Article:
A Tommy's Sketchbook: Writings and Drawings from the Trenches
by Lance Corporal Henry Buckle, Edited by David Read
Published by The History Press Ltd
'Shall have to be about all night, for have charge of this particular bit of trench. Have now made close acquaintance with the brilliant lights we have seen breaking over No Mans Land. They are fired from a large pistol, one of which I have in my pocket now, also a supply of cartridges for same. On anything the least bit suspicious happening out in front during the hours of darkness, a shot from this pistol fired up in the air after the style of a rocket will produce a very brilliant light lasting over half a minute as it falls to the earth. It is a very useful affair, for the imagination absolutely runs riot during the darkness. The night is hardly half gone, but have used 12 or 14 cartridges already to convince the boys that there is nothing moving "out there". Lance Corporal Henry Buckle's drawings and writings are a window onto the Western Front as one man saw it. His charming colour sketches are a rare and exquisite insight into trench life that cannot fail to amuse and move the observer. This book truly allows you to experience the Great War at first hand.
Borrowed off charliecochrane, this book charmingly combines Buckle's art and diary entries with a few (very sparse) explanatory notes. The humour in adversity is wonderful, and I love the way every little detail of life is captured including the long periods when nothing much happened. He seems to have shared my fascination for unusual weather vanes too.
A Curious Indian Cadaver
by Shamini Flint
Published by Piatkus Books
Inspector Singh is sick of sick leave, so when Mrs Singh suggests they attend a family wedding in Mumbai, he grudgingly agrees -- hoping that the spicy Indian curries will make up for extended exposure to his wife's relatives. Unfortunately, the beautiful bride-to-be disappears on the eve of her wedding -- did she run away to avoid an arranged marriage, or is there something more sinister afoot? When a corpse is found, the fat inspector is soon dragged into a curious murder investigation with very firm instructions from Mrs Singh to exonerate her family. But as he uncovers layer upon layer of deceit, he knows it isn't going to be that easy...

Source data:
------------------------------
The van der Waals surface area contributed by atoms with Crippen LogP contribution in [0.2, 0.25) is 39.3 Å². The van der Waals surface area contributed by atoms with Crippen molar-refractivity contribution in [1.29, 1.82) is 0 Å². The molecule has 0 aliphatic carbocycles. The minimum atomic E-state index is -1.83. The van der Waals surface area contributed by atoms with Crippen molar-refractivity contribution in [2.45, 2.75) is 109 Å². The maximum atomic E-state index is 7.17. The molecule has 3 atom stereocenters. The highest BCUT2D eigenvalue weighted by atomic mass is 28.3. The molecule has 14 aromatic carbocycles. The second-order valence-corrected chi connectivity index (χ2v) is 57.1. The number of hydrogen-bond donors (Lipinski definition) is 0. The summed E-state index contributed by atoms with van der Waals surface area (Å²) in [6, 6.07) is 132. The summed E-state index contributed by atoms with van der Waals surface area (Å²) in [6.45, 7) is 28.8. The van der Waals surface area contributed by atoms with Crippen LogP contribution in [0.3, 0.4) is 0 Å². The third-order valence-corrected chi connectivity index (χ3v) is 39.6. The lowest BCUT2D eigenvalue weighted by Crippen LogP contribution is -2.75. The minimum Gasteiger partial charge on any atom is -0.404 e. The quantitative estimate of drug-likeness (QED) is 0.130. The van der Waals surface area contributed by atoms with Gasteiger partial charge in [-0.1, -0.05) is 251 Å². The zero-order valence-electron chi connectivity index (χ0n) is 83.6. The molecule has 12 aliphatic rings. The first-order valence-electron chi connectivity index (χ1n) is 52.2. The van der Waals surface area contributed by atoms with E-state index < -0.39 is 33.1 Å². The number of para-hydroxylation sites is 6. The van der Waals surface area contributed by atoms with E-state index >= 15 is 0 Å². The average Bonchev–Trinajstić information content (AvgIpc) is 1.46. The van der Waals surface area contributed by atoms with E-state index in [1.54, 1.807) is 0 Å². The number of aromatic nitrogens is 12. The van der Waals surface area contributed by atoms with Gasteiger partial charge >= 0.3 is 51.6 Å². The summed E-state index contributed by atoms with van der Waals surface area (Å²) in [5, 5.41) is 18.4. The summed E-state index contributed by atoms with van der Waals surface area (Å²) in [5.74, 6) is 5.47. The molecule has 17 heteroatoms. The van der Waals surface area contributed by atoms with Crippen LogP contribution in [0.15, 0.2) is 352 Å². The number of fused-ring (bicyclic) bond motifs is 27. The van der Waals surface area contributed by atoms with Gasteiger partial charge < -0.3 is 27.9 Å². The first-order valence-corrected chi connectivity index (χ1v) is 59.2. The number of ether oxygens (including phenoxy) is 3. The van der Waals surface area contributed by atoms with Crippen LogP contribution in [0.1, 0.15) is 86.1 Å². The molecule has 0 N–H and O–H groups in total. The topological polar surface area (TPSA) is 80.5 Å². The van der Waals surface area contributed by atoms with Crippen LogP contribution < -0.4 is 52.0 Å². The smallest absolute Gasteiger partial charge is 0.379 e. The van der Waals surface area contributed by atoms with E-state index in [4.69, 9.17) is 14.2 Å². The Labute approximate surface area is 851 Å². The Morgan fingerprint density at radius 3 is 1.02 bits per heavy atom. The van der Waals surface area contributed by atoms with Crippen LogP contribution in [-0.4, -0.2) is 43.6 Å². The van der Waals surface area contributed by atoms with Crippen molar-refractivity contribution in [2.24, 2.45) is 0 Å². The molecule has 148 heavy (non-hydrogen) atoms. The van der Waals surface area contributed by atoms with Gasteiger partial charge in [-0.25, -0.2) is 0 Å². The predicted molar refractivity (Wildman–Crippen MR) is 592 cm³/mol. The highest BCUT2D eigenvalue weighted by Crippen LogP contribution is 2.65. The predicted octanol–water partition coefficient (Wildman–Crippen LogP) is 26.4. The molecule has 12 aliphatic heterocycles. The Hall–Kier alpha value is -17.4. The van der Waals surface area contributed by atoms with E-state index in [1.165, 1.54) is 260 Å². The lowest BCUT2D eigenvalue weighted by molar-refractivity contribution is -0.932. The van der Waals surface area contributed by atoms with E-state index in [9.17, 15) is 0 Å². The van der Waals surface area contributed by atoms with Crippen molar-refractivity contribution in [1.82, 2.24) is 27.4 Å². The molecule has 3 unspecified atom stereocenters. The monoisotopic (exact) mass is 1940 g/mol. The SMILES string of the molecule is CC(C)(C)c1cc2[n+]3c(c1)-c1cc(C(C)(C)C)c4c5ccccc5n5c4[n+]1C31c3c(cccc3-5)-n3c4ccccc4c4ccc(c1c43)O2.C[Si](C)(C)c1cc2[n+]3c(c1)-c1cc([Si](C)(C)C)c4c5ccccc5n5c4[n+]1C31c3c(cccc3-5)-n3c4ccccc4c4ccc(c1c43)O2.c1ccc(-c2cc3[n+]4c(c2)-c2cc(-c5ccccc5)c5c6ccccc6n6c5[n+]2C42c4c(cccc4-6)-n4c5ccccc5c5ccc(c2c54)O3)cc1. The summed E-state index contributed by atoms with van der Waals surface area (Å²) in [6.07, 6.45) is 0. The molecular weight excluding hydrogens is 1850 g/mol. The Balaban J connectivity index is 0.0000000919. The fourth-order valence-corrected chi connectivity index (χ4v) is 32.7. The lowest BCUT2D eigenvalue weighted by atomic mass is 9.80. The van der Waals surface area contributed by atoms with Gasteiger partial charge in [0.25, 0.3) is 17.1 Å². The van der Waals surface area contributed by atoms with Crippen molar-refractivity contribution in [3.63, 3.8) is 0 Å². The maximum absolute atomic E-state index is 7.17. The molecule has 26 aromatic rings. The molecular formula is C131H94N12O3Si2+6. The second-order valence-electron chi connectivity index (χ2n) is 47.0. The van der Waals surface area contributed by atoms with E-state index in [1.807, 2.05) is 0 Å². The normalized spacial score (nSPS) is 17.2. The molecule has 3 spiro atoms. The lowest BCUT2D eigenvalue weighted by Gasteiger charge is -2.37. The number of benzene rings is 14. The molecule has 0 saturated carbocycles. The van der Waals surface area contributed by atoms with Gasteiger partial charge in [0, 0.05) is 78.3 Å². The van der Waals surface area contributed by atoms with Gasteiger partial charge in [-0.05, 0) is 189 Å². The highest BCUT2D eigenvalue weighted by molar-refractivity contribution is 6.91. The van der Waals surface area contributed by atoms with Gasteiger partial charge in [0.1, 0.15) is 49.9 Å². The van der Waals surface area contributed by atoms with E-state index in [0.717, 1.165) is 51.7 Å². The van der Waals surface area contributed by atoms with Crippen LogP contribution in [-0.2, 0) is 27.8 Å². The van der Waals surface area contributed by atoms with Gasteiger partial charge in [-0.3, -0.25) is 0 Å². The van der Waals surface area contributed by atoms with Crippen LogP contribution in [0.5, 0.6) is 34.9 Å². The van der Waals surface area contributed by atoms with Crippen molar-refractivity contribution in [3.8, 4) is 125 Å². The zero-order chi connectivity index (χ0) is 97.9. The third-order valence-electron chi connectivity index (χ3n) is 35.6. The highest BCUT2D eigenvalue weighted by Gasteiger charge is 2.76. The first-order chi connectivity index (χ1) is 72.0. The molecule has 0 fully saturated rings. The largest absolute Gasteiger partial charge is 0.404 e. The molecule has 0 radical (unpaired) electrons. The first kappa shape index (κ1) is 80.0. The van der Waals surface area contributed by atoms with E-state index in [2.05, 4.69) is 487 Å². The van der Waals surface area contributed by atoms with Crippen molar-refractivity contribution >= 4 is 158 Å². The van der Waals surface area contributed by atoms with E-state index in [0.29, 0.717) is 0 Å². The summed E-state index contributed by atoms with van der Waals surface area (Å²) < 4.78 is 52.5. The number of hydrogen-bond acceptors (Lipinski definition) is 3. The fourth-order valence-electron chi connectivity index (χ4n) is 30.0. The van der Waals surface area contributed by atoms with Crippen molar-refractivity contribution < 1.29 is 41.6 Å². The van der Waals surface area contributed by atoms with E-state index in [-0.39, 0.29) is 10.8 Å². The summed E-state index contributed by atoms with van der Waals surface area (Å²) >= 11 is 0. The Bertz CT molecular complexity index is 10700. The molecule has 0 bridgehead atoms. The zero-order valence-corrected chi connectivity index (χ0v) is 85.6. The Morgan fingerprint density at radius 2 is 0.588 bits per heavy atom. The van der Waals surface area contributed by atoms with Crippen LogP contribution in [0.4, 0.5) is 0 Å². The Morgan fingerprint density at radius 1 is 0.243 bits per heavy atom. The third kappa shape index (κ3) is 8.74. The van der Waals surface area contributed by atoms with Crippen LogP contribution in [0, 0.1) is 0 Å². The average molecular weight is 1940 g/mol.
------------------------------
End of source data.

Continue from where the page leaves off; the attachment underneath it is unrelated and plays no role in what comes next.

In this fifth book of the series, Inspector Singh goes to India, where he ends up feeling more of a foreigner than ever and finds up missing the cleanliness and affluence of Singapore. Not that his in-laws are badly off, but everyone else seems to be, and he can't hide away in the expensive hotel room that's part of the wedding guest package when there's a suspicious death or two to investigate. Singh seems to have mellowed slightly in this one, although that just may be due to the wide availability of food that he actually likes. It was great to see his wife joining in with the investigation too.
The Terminal Velocity of Cats
by Carol Westron
Published by Pentangle Press
"I’ve got a skull with modern dentistry. Which means you’ve got a Scene of Crime." Archaeologist turned Scene of Crimes Officer Mia Trent is summoned by Detective Inspector Oliver Sutton to examine a pit of bones discovered on a building site in Bridge Road. The area had been the site of a medieval plague pit and Mia expects to find an ancient burial, but she swiftly realises this victim has died within the last few years. Intrigued by the strangeness of the burial, Mia helps Sutton to identify the dead man and discover the brooding malice behind his death. The case is soon resolved but Mia's presence in Bridge Road has provoked the attention of a dangerous and deeply evil man. Mia is being stalked by a killer who has already murdered three women in the town. The police identify a Prime Suspect but before they can arrest him he disappears. Can Mia and her colleagues track him down before he strikes again? Or will Mia have to live the rest of her life in fear?